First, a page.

Archive for category: Hardware

Using a PDP

February 11, 2009 | Computer Science, Hacking, Hardware | By: Mark VandeWettering

I’ve been interested in old computers for quite some time, so I was pleased to run across this link: Using a PDP.

Arduino Realtime Audio Processing

January 15, 2009 | Hacking, Hardware | By: Mark VandeWettering

The Arduino is a cheap little microcontroller, but you can use it to do some interesting audio effects. Check out the following Lab3 – Labor für experimentelle Informatik

Re-animating the PDP-11/70

December 16, 2008 | Computer Science, Hacking, Hardware | By: Mark VandeWettering

A few years ago, Tom Duff and I each wrote an emulator for the PDP-1 so we could play the original version of Space Wars! I learned a lot about old computers in the week or so it took me to do, and I must admit that I’ve retained a fascination for old computers ever […]

Barest of Bare Bones Arduino

December 9, 2008 | Hardware, Robotics | By: Mark VandeWettering

Here’s a way to turn an ATMEGA168 into an Arduino compatible controller with a minimum of external components. arduino-standalone « Conversations with spaces

Wow! A computer built from 12v relays…

January 20, 2006 | Hacking, Hardware, Link of the Day | By: Mark VandeWettering

This is just completely nuts, an 8 bit computer constructed entirely from 12 volt relays. It consumes 12 amps at 13.5 volts (160 watts). Hilarious. Technorati Tags: Retrocomputing, Hacks

MacWorld Announcements

January 10, 2006 | Apple, Hardware | By: Mark VandeWettering

Well, Steve is still up there, but the big news (as yet unreflected on the Apple website) is the announcement of a new Intel based iMac. It will apparently come in the same sizes and prices as previous G5 iMacs, but will use Intel’s new CoreDuo processor that was plugged by Intel so heavily at […]

CPU disappears in a puff of logic!

December 4, 2005 | Hardware | By: Mark VandeWettering

Check out this video on Google showing an overclocked AMD Duron vaporizing. They clocked it up in both frequency (3.8ghz) and I believe also significantly over voltage, but still, pretty amazing. They just didn’t let the magic smoke out, they literally destroyed the chip. The most daunting challenge facing computing isn’t speeding up computers, it’s […]

Linksys continues to court Linux Hackers

December 2, 2005 | Hardware | By: Mark VandeWettering

Linksys has sold a bazillion of the old WRT54GS routers. It’s probably due in some small part to the many alternative firmware upgrades you can put on the device to increase its capabilities in a number of innovative directions. The most recent versions of these devices are somewhat less hackable though. The series 5 devices […]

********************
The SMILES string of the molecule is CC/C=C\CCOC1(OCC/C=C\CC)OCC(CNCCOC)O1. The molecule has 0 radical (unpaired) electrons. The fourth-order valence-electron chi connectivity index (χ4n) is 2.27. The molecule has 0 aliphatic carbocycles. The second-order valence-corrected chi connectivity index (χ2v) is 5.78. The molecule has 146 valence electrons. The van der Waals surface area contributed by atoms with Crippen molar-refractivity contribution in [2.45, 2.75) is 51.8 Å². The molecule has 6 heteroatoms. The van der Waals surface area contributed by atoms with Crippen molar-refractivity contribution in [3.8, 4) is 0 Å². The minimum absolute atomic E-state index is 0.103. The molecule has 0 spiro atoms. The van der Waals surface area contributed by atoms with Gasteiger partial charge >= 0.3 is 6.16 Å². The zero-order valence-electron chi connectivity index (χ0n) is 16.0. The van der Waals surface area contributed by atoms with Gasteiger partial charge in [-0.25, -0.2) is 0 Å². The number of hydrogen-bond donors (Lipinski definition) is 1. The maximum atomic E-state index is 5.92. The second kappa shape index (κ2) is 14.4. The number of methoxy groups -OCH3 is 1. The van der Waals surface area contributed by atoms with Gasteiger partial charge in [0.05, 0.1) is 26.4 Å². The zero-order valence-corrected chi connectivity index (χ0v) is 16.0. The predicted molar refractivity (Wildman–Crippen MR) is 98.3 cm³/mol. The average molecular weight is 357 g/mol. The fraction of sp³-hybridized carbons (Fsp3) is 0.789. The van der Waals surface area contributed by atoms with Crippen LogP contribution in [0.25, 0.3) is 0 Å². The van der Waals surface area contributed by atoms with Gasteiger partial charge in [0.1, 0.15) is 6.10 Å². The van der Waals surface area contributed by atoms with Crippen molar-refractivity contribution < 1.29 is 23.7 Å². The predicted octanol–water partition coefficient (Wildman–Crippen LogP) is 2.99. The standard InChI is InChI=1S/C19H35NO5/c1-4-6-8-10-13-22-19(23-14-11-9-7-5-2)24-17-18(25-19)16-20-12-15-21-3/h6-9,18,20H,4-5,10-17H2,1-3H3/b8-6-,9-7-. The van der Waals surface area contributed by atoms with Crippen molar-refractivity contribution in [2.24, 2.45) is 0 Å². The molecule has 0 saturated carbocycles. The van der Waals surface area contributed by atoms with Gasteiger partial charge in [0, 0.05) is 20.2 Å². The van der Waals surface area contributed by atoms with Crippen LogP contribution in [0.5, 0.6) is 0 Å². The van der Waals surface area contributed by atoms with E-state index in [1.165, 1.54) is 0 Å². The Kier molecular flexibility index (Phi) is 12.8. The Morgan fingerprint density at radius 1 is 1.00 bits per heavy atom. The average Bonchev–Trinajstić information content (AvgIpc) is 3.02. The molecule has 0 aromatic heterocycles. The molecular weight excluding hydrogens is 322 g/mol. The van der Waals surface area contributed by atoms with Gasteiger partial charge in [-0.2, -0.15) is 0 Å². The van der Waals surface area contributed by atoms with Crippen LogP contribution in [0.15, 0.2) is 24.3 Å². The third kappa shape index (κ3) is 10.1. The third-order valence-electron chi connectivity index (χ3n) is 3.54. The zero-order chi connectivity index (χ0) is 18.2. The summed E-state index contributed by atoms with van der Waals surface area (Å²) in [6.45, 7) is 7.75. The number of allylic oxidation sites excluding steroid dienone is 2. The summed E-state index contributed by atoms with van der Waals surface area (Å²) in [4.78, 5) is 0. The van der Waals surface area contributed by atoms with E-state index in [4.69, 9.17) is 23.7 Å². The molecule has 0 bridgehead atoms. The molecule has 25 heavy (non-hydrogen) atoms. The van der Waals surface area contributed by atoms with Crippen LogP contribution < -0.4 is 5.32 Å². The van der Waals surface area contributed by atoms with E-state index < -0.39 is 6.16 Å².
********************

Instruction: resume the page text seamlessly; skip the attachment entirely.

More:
September 6, 2005 | Hardware | By: Mark VandeWettering

This dive into the world of retro computing has rekindled my interest in field programmable gate array technologies. I found this page which contains interesting FPGA based CPU designs. Mostly marked as a bookmark to re-examine later.

Dave Slusher Hacks a $25 Digital Camera

August 30, 2005 | Hardware | By: Mark VandeWettering

Dave went out and bought himself a couple of those single use, $25 camcorders that CVS is selling these days, and hacked them to allow download of video. What is even better, he snapped video of the project and made it available for download. Caveat: it appears to be encoded in some kind of Quicktime […]

Everything You Need to Know About Next-gen Broadband – New DSL flavors, DOCSIS 3.0, Bell TV, and more…

July 8, 2005 | Hardware | By: Mark VandeWettering

Broadband Reports has this cool overview of where residential networking is likely to go in the next few years. I’m currently stuck on cable modem because we are too far from the phone switch for DSL, but it is good to see what might be possible in the next few years.

Early Random Number Generator Paper

December 17, 2004 | Computer Science, Cryptography, Hardware | By: Mark VandeWettering

Here is an interesting early paper on the justification, implementation, analysis and use of random number generators, written in 1959. The resulting machine generated about 5000 bits per second, not bad! Via Boing Boing. By the way, random numbers are still cool.

AMD K8 has reprogrammable microcode

August 16, 2004 | Hardware, Security | By: Mark VandeWettering

Real World Technologies lists an interesting article about the AMD K8 processor and its previously unnoticed ability to patch its own microcode. Apparently AMD has used this to repair a couple of bugs in the processor in the past, but nobody really noticed it before. A couple of quotes from the article: The ability to […]